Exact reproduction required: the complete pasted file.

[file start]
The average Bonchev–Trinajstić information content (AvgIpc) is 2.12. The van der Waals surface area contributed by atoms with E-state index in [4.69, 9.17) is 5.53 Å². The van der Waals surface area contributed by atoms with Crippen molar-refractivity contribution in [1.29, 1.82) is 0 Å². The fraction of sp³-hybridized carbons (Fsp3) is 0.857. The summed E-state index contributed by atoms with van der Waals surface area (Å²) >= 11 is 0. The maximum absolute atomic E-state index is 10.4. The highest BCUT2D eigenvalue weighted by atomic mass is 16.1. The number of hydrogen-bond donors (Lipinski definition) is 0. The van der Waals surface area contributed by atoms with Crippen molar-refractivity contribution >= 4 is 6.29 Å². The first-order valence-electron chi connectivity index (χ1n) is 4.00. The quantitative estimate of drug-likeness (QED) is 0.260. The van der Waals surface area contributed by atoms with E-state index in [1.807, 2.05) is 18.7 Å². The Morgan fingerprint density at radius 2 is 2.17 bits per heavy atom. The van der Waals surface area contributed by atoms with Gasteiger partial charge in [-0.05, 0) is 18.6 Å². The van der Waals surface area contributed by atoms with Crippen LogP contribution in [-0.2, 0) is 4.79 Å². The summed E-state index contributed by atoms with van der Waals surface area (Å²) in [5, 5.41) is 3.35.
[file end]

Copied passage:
The average Bonchev–Trinajstić information content (AvgIpc) is 2.12. The van der Waals surface area contributed by atoms with E-state index in [4.69, 9.17) is 5.53 Å². The van der Waals surface area contributed by atoms with Crippen molar-refractivity contribution in [1.29, 1.82) is 0 Å². The fraction of sp³-hybridized carbons (Fsp3) is 0.857. The summed E-state index contributed by atoms with van der Waals surface area (Å²) >= 11 is 0. The maximum absolute atomic E-state index is 10.4. The highest BCUT2D eigenvalue weighted by atomic mass is 16.1. The number of hydrogen-bond donors (Lipinski definition) is 0. The van der Waals surface area contributed by atoms with Crippen molar-refractivity contribution >= 4 is 6.29 Å². The first-order valence-electron chi connectivity index (χ1n) is 4.00. The quantitative estimate of drug-likeness (QED) is 0.260. The van der Waals surface area contributed by atoms with E-state index in [1.807, 2.05) is 18.7 Å². The Morgan fingerprint density at radius 2 is 2.17 bits per heavy atom. The van der Waals surface area contributed by atoms with Gasteiger partial charge in [-0.05, 0) is 18.6 Å². The van der Waals surface area contributed by atoms with Crippen LogP contribution in [-0.2, 0) is 4.79 Å². The summed E-state index contributed by atoms with van der Waals surface area (Å²) in [5, 5.41) is 3.35.